President Joe Biden became the first U.S. president to join a picket line when he appeared before the United Auto Workers on Tuesday in Michigan.
Biden declared on Friday on the social media platform X that he would join the picket line and “stand in solidarity with the men and women of UAW as they fight for a fair share of the value they helped create.”
He showed up on Tuesday at a General Motors redistribution center just outside Detroit to walk the picket line and give a very brief address to express his support for the workers as they continued their strike.
“Folks, you’ve heard me say many times, Wall Street didn’t build this country, the middle class built this country, and unions built the middle class!” Biden said, per CNN.
“That’s a fact, so let’s keep going. You deserve what you’ve earned, and you’ve earned a hell of a lot more than you’re getting paid.”
Biden’s remarks were followed by a speech from UAW President Shawn Fain, who said that the union knows “the President will do right by the working class.”
“The CEOs think the future belongs to them,” he said, per CNN. “Today belongs to the auto workers in the working class.”
White House Press Secretary Karine Jean-Pierre said during a press gaggle that Biden is joining the picket line to ensure the “cars of the future will be built in America by unionized American workers in good-paying jobs instead of being built in China.”
Erik Loomis, a labor historian at the University of Rhode Island, said Biden’s visit is historically significant as he cannot recall another president appearing at a picket line.
“It’s unprecedented. This has never happened before,” said Loomis, per USA Today.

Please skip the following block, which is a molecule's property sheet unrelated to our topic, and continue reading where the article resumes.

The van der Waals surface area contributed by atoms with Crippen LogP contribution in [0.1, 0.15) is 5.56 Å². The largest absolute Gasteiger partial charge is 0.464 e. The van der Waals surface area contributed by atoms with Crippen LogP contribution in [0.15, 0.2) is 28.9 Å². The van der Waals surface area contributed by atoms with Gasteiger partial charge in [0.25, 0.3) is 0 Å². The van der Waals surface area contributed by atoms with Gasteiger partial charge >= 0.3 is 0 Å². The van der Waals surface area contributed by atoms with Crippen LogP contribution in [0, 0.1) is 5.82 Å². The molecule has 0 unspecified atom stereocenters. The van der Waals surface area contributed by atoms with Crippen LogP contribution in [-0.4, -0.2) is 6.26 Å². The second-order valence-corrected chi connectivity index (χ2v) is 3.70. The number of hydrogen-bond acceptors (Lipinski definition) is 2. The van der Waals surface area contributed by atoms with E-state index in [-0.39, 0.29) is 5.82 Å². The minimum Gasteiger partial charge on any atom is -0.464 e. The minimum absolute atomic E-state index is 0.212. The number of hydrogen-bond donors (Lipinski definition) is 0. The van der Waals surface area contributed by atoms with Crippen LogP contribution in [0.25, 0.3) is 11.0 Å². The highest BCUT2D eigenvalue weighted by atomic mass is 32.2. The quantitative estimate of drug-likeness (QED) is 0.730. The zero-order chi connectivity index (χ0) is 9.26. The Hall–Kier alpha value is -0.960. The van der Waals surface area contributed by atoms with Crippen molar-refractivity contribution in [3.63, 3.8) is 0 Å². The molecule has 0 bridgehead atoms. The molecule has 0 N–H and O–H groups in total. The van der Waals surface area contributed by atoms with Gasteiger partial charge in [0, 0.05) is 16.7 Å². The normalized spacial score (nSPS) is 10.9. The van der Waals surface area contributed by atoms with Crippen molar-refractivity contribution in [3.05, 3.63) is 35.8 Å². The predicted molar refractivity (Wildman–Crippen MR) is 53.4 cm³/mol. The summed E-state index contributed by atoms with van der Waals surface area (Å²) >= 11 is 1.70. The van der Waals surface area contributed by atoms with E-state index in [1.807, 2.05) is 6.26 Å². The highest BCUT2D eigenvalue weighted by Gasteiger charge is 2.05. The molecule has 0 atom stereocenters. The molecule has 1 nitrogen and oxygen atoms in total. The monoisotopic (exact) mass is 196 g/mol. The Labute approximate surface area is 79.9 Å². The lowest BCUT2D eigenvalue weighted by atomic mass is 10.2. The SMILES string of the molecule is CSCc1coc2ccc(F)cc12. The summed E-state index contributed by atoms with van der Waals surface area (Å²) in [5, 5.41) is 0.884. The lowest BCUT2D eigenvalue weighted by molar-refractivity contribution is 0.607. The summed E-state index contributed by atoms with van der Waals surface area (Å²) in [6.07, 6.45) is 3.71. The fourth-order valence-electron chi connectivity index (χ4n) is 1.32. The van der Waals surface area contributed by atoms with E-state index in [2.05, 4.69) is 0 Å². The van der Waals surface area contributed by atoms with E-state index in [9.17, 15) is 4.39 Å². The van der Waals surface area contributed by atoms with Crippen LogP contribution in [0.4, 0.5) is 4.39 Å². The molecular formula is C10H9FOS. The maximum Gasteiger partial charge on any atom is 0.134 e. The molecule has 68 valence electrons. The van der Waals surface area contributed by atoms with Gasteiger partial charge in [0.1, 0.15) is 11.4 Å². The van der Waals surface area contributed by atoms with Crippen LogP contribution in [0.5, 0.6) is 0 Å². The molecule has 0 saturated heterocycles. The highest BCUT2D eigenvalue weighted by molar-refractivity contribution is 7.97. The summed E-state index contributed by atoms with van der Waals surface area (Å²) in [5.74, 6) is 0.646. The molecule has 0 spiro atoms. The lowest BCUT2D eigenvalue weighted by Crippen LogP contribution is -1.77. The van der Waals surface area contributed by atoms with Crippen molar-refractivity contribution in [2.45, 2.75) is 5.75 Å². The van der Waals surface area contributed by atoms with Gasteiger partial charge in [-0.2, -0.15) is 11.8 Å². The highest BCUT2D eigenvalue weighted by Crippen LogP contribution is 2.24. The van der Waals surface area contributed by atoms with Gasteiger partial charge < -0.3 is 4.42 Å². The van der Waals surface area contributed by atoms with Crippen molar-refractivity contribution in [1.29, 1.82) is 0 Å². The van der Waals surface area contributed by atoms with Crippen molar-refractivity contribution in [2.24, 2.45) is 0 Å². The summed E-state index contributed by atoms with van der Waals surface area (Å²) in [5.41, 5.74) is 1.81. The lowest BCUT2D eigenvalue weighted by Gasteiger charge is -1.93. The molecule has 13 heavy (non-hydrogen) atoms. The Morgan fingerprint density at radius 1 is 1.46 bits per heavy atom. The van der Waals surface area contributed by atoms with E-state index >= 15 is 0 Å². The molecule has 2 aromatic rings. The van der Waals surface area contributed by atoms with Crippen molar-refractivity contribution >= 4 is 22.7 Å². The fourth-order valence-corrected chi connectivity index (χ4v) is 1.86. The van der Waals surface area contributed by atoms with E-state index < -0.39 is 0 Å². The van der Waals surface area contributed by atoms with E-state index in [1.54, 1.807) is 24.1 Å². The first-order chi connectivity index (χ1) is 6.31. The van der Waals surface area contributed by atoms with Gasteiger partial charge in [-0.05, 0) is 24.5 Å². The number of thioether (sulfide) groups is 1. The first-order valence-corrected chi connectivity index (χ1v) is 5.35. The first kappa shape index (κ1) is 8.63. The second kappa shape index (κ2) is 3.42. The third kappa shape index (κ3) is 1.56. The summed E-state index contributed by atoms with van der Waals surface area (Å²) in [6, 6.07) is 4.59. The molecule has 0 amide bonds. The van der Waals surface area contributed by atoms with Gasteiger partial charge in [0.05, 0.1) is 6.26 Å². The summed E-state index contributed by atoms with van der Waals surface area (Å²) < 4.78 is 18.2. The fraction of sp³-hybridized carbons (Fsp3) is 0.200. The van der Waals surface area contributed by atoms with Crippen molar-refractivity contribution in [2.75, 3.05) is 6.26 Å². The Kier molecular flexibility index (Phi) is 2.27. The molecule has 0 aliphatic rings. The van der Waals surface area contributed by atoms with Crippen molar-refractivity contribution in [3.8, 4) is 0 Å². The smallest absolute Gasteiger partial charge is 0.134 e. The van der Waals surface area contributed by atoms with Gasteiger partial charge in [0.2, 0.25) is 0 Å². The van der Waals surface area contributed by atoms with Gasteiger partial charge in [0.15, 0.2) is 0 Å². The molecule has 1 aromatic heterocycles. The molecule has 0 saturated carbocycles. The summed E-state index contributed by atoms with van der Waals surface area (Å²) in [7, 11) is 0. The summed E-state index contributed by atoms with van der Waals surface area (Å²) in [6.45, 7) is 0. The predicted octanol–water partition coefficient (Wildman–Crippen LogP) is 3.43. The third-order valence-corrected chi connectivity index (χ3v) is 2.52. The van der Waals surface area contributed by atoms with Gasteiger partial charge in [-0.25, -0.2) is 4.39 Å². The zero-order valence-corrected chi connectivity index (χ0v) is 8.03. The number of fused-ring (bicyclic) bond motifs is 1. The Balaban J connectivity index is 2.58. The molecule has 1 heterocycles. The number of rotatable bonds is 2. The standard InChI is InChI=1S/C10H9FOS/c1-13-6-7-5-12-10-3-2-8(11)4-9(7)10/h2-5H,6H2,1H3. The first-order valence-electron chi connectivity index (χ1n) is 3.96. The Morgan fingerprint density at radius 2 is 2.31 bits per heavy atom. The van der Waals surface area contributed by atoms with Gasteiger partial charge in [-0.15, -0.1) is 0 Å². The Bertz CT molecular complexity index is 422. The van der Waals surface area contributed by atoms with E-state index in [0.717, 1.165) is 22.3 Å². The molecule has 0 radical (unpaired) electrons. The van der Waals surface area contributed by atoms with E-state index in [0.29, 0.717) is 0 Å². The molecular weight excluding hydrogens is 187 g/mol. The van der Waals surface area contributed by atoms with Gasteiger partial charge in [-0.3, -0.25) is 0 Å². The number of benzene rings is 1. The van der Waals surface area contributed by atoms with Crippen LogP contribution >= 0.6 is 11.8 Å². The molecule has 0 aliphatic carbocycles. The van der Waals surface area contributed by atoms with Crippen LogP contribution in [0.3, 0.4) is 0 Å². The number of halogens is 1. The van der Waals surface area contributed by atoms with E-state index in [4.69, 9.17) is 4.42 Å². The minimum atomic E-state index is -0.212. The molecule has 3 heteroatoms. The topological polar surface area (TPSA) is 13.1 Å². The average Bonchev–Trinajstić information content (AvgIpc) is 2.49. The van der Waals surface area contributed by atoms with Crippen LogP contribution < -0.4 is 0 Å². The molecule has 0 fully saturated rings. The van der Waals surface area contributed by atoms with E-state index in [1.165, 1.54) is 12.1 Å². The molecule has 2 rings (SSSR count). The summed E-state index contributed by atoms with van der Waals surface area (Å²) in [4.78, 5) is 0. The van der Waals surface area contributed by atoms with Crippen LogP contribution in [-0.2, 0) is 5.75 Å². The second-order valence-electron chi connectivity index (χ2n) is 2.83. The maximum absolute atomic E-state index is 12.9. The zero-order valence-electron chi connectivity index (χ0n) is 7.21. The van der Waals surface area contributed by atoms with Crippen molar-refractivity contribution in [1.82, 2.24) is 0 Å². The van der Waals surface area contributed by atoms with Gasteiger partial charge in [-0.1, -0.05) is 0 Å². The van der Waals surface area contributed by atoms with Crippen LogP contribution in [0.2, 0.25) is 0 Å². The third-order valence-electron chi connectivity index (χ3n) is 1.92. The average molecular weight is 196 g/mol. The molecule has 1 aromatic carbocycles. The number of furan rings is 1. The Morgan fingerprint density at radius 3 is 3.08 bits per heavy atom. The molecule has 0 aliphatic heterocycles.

“For all of the history between the Democrats and unions, FDR certainly wasn’t going to show up on a picket line. Harry Truman wasn’t going to. JFK wasn’t going to.”
This appearance is also significant as it comes one day before Donald Trump, the current frontrunner for the 2024 presidential election, is expected to host a rally in Detroit to voice support for the union as well, per The Guardian.
Public displays of support for the workers in Detroit could benefit candidates in the race, as Michigan is expected to be one of the most important states in the upcoming presidential election.
The state’s electoral college vote has switched parties each election year, coinciding with the eventual winner in the last three presidential elections.
The UAW began the strike on September 15 after the union could not reach an agreement with the three Detroit automakers, General Motors, Ford, and Stellantis, as previously reported by The Dallas Express.
Union members are seeking to increase their wages by 40% (46% compounded) over the next four years, decrease their work week to 32 hours, and have certain benefits added back into contracts.
Statements from all three big automakers have called the UAW’s decision to strike disappointing while emphasizing a continued dedication to successful negotiations, as The Dallas Express reported.
GM said that it had already offered an “unprecedented economic package” that was declined by the union, but the company will “continue to bargain in good faith with the union to reach an agreement as quickly as possible.”
Stellantis said UAW leadership had exhibited a “refusal to engage in a responsible manner to reach a fair agreement” and noted it would “take all the appropriate structural decisions to protect our North American operations and the Company.”
Ford said it had submitted four proposals to the UAW ahead of the strike, the last of which was “historically generous,” arguing that the union had negotiated for “unsustainable terms” but that the company “remains absolutely committed to reaching an agreement that rewards our employees and protects Ford’s ability to invest in the future as we move through industry-wide transformation.”